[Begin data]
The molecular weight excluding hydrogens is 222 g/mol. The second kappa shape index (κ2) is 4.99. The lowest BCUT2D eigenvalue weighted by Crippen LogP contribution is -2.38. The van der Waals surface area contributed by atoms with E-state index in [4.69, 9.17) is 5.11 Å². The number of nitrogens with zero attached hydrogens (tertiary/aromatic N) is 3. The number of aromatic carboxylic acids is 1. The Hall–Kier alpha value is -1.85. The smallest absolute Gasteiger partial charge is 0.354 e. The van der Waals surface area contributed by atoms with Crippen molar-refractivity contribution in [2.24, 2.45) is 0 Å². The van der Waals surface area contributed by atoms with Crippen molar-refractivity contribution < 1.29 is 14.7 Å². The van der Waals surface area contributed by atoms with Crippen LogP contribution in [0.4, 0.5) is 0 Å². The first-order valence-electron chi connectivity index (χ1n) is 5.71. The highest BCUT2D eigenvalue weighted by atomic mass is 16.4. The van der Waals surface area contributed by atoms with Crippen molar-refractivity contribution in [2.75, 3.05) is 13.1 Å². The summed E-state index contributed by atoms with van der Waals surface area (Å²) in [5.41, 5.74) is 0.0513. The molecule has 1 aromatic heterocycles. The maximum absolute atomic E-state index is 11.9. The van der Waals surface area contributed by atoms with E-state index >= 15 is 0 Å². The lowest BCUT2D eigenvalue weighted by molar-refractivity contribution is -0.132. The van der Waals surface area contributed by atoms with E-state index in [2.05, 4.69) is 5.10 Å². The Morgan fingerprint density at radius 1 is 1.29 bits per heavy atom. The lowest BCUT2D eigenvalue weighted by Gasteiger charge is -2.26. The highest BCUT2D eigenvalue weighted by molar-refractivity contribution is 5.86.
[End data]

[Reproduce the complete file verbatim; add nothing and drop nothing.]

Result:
The molecular weight excluding hydrogens is 222 g/mol. The second kappa shape index (κ2) is 4.99. The lowest BCUT2D eigenvalue weighted by Crippen LogP contribution is -2.38. The van der Waals surface area contributed by atoms with E-state index in [4.69, 9.17) is 5.11 Å². The number of nitrogens with zero attached hydrogens (tertiary/aromatic N) is 3. The number of aromatic carboxylic acids is 1. The Hall–Kier alpha value is -1.85. The smallest absolute Gasteiger partial charge is 0.354 e. The van der Waals surface area contributed by atoms with Crippen molar-refractivity contribution in [2.24, 2.45) is 0 Å². The van der Waals surface area contributed by atoms with Crippen molar-refractivity contribution < 1.29 is 14.7 Å². The van der Waals surface area contributed by atoms with Crippen LogP contribution in [0.4, 0.5) is 0 Å². The first-order valence-electron chi connectivity index (χ1n) is 5.71. The highest BCUT2D eigenvalue weighted by atomic mass is 16.4. The van der Waals surface area contributed by atoms with Crippen molar-refractivity contribution in [2.75, 3.05) is 13.1 Å². The summed E-state index contributed by atoms with van der Waals surface area (Å²) in [5.41, 5.74) is 0.0513. The molecule has 1 aromatic heterocycles. The maximum absolute atomic E-state index is 11.9. The van der Waals surface area contributed by atoms with E-state index >= 15 is 0 Å². The lowest BCUT2D eigenvalue weighted by molar-refractivity contribution is -0.132. The van der Waals surface area contributed by atoms with E-state index in [2.05, 4.69) is 5.10 Å². The Morgan fingerprint density at radius 1 is 1.29 bits per heavy atom. The lowest BCUT2D eigenvalue weighted by Gasteiger charge is -2.26. The highest BCUT2D eigenvalue weighted by molar-refractivity contribution is 5.86.